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Acarnania acquainted actions ADDISON admiration agreeable Alcibiades appear atheist beautiful behaviour Castilian character consider conversation creature desire discourse endeavour entertainment esteem eyes father favour female fortune gentleman gisms give grin happy heart Herod HESIOD honour Hudibras human humble servant humour husband Hyaena Iliad imagination innocent kind labour lady leap letter live look lover Lover's Leap mankind manner Mariamne matter means merit mind mistress nature nerally never º º obliged observe occasion October 31 opinion OVID pain paper particular passion person Plato pleased pleasure Plutarch poet poor pray present pretend Pyrrhus racters reader reason religion renegado Salamander Sappho secret sense shew Socrates soul species spect SPECTATOR speculation spirit STEELE tell temper tender ther thing thought tion town turn VIRG virtue virtuous whole wife woman women word write young
Page 271 - There are many more shining qualities in the mind of man, but there is none so useful as discretion ; it is this indeed which gives a value to all the rest, which sets them at work in their proper times and places, and turns them to the advantage of the person who is possessed of them. Without it learning is pedantry, and wit impertinence ; virtue itself looks like weakness ; the best parts only qualify a man to be more sprightly in errors, and active to his own prejudice.
Page 43 - When the ear heard me, then it blessed me; and when the eye saw me, it gave witness to me: Because I delivered the poor that cried, and the fatherless, and him that had none to help him. The blessing of him that was ready to perish came upon me: and I caused the widow's heart to sing for joy.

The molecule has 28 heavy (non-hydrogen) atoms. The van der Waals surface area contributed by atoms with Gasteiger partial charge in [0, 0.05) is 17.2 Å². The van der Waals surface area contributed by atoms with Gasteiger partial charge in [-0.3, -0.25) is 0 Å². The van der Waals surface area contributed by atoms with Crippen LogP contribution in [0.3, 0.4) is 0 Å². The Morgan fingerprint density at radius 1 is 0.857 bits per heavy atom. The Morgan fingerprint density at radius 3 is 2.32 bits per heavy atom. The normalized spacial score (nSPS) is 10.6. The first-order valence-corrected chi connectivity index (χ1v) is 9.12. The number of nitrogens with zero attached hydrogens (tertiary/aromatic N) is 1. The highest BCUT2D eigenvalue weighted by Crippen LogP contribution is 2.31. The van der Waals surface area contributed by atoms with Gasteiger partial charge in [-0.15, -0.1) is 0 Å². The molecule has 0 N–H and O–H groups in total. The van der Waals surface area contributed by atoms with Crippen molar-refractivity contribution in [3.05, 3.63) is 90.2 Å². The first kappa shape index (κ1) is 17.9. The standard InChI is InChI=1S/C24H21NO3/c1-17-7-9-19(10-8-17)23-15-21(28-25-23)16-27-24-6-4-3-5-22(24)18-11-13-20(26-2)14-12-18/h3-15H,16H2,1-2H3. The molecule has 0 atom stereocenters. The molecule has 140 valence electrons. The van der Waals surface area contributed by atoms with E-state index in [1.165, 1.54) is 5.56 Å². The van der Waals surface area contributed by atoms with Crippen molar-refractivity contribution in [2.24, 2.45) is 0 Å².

Page 43 - The blessing of him that was ready to perish came upon me : and I caused the widow's heart to sing for joy. I put on righteousness, and it clothed me : my judgment was as a robe and a diadem.
Page 44 - If I rejoiced at the destruction of him that hated me, or lifted up myself when evil found him : (Neither have I suffered my mouth to sin by wishing a curse to his soul...
Page 109 - The man, who will live above his present circumstances, is in great danger of living in a little time much beneath them, or, as the Italian proverb runs, the man who lives by hope will die by hunger.
Page 382 - One of our kings,* said my friend, carried his royal inclination a little too far, and there was a committee ordered to look into the . management of his treasury. Among other things it appeared, that his majesty walking incog, in the cloister, had overheard a poor man say to another, " Such a small sum would make me the happiest man in the world.
Page 140 - ... many thousands of their sex have been gradually betrayed from innocent freedoms to ruin and infamy ; and how many millions of ours have begun with flatteries, protestations, and endearments, but ended with reproaches, perjury, and perfidiousness : they would shun like death the very first approaches of one that might lead them into inextricable labyrinths of guilt and misery.
Page 43 - If I did despise the cause of my man-servant or of my maid-servant, when they contended with me; What then shall I do when God riseth up? and when he visiteth, what shall I answer him? Did not he that made me in the womb make him? and did not one fashion us in the womb?
Page 202 - ... of our lives that it ran much faster than it does. Several hours of the day hang upon our hands, nay, we wish away whole years; and travel through time as through a country filled with many wild and empty wastes, which we would fain hurry over, that we may arrive at those several little settlements or imaginary points of rest which are dispersed up and down in it.